ICD-10 Diagnosis Code A22.1

Pulmonary anthrax

Diagnosis Code A22.1

ICD-10: A22.1
Short Description: Pulmonary anthrax
Long Description: Pulmonary anthrax
This is the 2017 version of the ICD-10-CM diagnosis code A22.1

Code Classification
  • Certain infectious and parasitic diseases
    • Certain zoonotic bacterial diseases (A20-A28)
      • Anthrax (A22)

Information for Medical Professionals

Diagnostic Related Groups
The diagnosis code A22.1 is grouped in the following Diagnostic Related Group(s) (MS-DRG v33.0)


Convert to ICD-9 Additional informationCallout TooltipGeneral Equivalence Map
The ICD-10 and ICD-9 GEMs are used to facilitate linking between the diagnosis codes in ICD-9-CM and the new ICD-10-CM code set. The GEMs are the raw material from which providers, health information vendors and payers can derive specific applied mappings to meet their needs.

  • Anthrax
  • Anthrax pneumonia
  • Bacterial infection caused by Bacillus
  • Inhalational anthrax

Index of Diseases and Injuries
References found for the code A22.1 in the Index of Diseases and Injuries:

Information for Patients


Anthrax is a disease caused by Bacillus anthracis, a germ that lives in soil. Many people know about it from the 2001 bioterror attacks. In the attacks, someone purposely spread anthrax through the U.S. mail. This killed five people and made 22 sick.

Anthrax is rare. It affects animals such as cattle, sheep, and goats more often than people. People can get anthrax from contact with infected animals, wool, meat, or hides. It can cause three forms of disease in people. They are

  • Cutaneous, which affects the skin. People with cuts or open sores can get it if they touch the bacteria.
  • Inhalation, which affects the lungs. You can get this if you breathe in spores of the bacteria.
  • Gastrointestinal, which affects the digestive system. You can get it by eating infected meat.

Antibiotics often cure anthrax if it is diagnosed early. But many people don't know they have anthrax until it is too late to treat. A vaccine to prevent anthrax is available for people in the military and others at high risk.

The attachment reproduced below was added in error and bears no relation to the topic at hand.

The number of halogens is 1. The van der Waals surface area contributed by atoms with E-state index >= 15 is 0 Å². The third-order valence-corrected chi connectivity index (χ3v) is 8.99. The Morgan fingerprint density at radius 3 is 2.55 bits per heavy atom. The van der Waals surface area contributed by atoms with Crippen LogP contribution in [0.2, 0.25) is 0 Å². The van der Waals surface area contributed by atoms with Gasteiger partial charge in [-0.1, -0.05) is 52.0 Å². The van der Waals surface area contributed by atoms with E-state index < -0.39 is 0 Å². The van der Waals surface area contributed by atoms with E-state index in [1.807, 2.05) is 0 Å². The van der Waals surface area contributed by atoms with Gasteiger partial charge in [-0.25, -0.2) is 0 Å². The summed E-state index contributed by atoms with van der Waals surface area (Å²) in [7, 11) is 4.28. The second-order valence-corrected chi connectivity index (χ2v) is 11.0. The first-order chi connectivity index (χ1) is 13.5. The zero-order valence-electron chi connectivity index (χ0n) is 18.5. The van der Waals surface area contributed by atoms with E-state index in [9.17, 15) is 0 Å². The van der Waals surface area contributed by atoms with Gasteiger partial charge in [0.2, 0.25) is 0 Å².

NIH: National Institute of Allergy and Infectious Diseases

  • Anthrax
  • Anthrax - blood test
  • Anthrax Vaccine: What You Need to Know (Centers for Disease Control and Prevention)

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Lung Diseases

When you breathe, your lungs take in oxygen from the air and deliver it to the bloodstream. The cells in your body need oxygen to work and grow. During a normal day, you breathe nearly 25,000 times. People with lung disease have difficulty breathing. Millions of people in the U.S. have lung disease. If all types of lung disease are lumped together, it is the number three killer in the United States.

The term lung disease refers to many disorders affecting the lungs, such as asthma, COPD, infections like influenza, pneumonia and tuberculosis, lung cancer, and many other breathing problems. Some lung diseases can lead to respiratory failure.

Dept. of Health and Human Services Office on Women's Health

  • Alveolar abnormalities
  • Blood gases
  • Breath sounds
  • Chemical pneumonitis
  • Chest tube insertion
  • Coughing up blood
  • Lung disease
  • Lung PET scan
  • Pulmonary edema
  • Pulmonary function tests
  • Solitary pulmonary nodule

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